Hacking Into A Java Class

Official Java Docs may call it Anonymous Inner Classes or name it with some other heavy-weight formal jargon, but I would like to call it hacking into a Java class because with this technique you can inject your code into an existing class method.

For example, if you have a message queue and you want to make sure that you email the message items when at least 20 items have been accumulated in the queue, you can try this technique:

Queue<String> queue = new LinkedList<String>() {
			public boolean add(String e) {
                            // save the result from original functionality
			    boolean result = super.add(e);
                            // inject our functionality
			    if ( this.size() >= 20 ) {					
					String str;
					StringBuilder grandString = new StringBuilder();					
					while ( ( str = this.poll() ) != null ) {
					// log or grandString or email to a recipient
                            // return original result				
			    return result;

Cool, isn’t it?

Published by

Umar Ashfaq

Umar Ashfaq is a full-stack web developer. His core strength is building neat UIs with JavaScript on web but he also enjoys server side Java, NodeJS and Objective C. Follow him on twitter @umarashfaq87

8 thoughts on “Hacking Into A Java Class”

  1. I would be careful with “hacking into” Java collection implementations like this. These classes are not designed for inheritance, so I guess you, or the people using your “enhanced” objects, will run into nasty surprises sooner or later. Note also that your “Queue” does not behave like a Queue at all, as it is simply emptied after 20 elements have been added and thereby violates the contract specified by the Collection interface [2].

    The technique you are describing above might in fact be useful, but only with classes designed for it (ThreadLocal [3] for an example).

    [1]: http://en.wikipedia.org/wiki/Decorator_pattern
    [2]: http://docs.oracle.com/javase/6/docs/api/java/util/Collection.html#add%28E%29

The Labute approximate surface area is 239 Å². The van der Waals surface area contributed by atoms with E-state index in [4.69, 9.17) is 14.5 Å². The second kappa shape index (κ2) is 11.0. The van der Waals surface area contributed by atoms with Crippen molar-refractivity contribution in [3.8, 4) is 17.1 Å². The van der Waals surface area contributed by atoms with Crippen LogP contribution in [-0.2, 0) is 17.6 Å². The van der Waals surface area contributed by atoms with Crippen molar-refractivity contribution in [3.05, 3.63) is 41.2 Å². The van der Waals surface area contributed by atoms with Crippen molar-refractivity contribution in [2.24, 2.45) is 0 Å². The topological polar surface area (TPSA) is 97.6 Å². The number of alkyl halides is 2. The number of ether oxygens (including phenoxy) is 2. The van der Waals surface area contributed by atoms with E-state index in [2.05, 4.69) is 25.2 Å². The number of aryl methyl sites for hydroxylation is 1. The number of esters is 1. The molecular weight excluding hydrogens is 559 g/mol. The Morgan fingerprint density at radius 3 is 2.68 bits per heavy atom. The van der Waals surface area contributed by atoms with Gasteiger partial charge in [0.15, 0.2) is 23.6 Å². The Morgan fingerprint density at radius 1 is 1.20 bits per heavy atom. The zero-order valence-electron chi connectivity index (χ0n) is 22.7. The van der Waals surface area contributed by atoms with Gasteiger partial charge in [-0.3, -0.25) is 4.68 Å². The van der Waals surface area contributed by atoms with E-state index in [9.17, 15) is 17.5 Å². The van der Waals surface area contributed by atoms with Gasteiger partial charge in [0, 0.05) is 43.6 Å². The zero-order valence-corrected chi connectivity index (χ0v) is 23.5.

[3]: http://docs.oracle.com/javase/6/docs/api/java/lang/ThreadLocal.html

    1. Thanks for comment, Matthias. My point is only code injection into existing methods without going into trouble of creating a new class, extending it from the parent class and overriding one or more methods to enhance their functionality. I know it is more or less the same, but with some lesser code.

      I am curios why would you use this technique with ThreadLocal and not with a Collection class? And how do you know if a class is designed for this technique while others are not?


      Whenever you extend a class and override a method, you are changing it’s intended behavior. Does it mean that Collection classes shouldn’t extended? Please help me understand.

  2. Hello Umar, I currently only have the worst internet connection you can imagine, but I will answer your questions as best as I can in a few days when I’m home again.

  3. Thanks for detailed explanation, Matthias. And yes your points seem to make sense. But I guess if we override the add() method of LinkedList without tweaking it’s behavior, and inject some kind of read-only functionality (such as printing added item to console as a basic example), then it should be fine, right?

  4. Well, by injecting only read-only functionality you will most likely preserve the “is-a” relationship between the parent class the the anonymous class. But the second problem still remains: LinkedList is not designed for inheritance, as, for example, you can’t know for sure if add(…) is implemented using addAll(…), addAll(…) implemented using add(…), or if add(…) and addAll(…) are implemented independently. The LinkedList implementation I looked at implements add(…) and addAll(…) independently while the HashSet implementation I looked at implements addAll(…) using add(…). So, to stick to your example, you might still get duplicate log messages, or miss others completely.

    I think what you really want is a List decorator (see [1] for example). It is more typing of course (using [2] might help), but what you get in the end will be a reusable piece of code that works with any List implementation.

    [1]: http://en.wikipedia.org/wiki/Decorator_pattern
    [2]: http://commons.apache.org/proper/commons-collections/javadocs/api-release/org/apache/commons/collections/list/AbstractListDecorator.html

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